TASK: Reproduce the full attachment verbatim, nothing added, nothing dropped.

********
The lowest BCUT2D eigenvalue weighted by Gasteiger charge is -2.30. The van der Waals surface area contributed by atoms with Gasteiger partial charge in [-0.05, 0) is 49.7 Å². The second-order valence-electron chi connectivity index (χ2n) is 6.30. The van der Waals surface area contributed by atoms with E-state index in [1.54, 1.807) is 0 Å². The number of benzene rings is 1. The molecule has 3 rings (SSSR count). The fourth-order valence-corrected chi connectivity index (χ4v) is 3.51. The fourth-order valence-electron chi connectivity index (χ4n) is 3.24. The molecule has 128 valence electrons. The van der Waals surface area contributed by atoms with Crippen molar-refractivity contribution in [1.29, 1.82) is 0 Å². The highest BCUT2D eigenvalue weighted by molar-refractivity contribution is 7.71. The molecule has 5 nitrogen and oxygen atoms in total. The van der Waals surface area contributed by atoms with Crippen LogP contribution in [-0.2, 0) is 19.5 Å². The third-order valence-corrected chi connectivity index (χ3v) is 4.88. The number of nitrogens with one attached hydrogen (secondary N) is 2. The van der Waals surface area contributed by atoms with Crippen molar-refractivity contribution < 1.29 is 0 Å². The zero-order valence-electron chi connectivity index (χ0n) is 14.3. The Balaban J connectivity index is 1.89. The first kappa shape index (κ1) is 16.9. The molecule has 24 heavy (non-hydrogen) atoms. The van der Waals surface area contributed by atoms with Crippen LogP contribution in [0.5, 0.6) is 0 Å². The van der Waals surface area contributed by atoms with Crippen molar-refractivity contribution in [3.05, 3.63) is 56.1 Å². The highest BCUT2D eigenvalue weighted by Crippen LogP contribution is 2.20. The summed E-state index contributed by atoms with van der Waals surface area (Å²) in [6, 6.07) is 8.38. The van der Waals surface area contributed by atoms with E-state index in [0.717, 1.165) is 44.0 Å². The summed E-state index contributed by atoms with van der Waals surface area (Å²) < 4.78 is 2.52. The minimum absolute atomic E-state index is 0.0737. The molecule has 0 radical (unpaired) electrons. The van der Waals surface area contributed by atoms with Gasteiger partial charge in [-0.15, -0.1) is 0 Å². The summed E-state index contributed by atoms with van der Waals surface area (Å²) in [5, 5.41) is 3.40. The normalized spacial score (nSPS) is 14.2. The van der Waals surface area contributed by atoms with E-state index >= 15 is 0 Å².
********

The lowest BCUT2D eigenvalue weighted by Gasteiger charge is -2.30. The van der Waals surface area contributed by atoms with Gasteiger partial charge in [-0.05, 0) is 49.7 Å². The second-order valence-electron chi connectivity index (χ2n) is 6.30. The van der Waals surface area contributed by atoms with E-state index in [1.54, 1.807) is 0 Å². The number of benzene rings is 1. The molecule has 3 rings (SSSR count). The fourth-order valence-corrected chi connectivity index (χ4v) is 3.51. The fourth-order valence-electron chi connectivity index (χ4n) is 3.24. The molecule has 128 valence electrons. The van der Waals surface area contributed by atoms with Crippen molar-refractivity contribution in [1.29, 1.82) is 0 Å². The highest BCUT2D eigenvalue weighted by molar-refractivity contribution is 7.71. The molecule has 5 nitrogen and oxygen atoms in total. The van der Waals surface area contributed by atoms with Crippen LogP contribution in [-0.2, 0) is 19.5 Å². The third-order valence-corrected chi connectivity index (χ3v) is 4.88. The number of nitrogens with one attached hydrogen (secondary N) is 2. The van der Waals surface area contributed by atoms with Crippen molar-refractivity contribution < 1.29 is 0 Å². The zero-order valence-electron chi connectivity index (χ0n) is 14.3. The Balaban J connectivity index is 1.89. The first kappa shape index (κ1) is 16.9. The molecule has 24 heavy (non-hydrogen) atoms. The van der Waals surface area contributed by atoms with Crippen LogP contribution in [0.5, 0.6) is 0 Å². The van der Waals surface area contributed by atoms with Crippen molar-refractivity contribution in [3.05, 3.63) is 56.1 Å². The highest BCUT2D eigenvalue weighted by Crippen LogP contribution is 2.20. The summed E-state index contributed by atoms with van der Waals surface area (Å²) in [6, 6.07) is 8.38. The van der Waals surface area contributed by atoms with E-state index in [0.717, 1.165) is 44.0 Å². The summed E-state index contributed by atoms with van der Waals surface area (Å²) < 4.78 is 2.52. The minimum absolute atomic E-state index is 0.0737. The molecule has 0 radical (unpaired) electrons. The van der Waals surface area contributed by atoms with Gasteiger partial charge in [-0.15, -0.1) is 0 Å². The summed E-state index contributed by atoms with van der Waals surface area (Å²) in [5, 5.41) is 3.40. The normalized spacial score (nSPS) is 14.2. The van der Waals surface area contributed by atoms with E-state index >= 15 is 0 Å².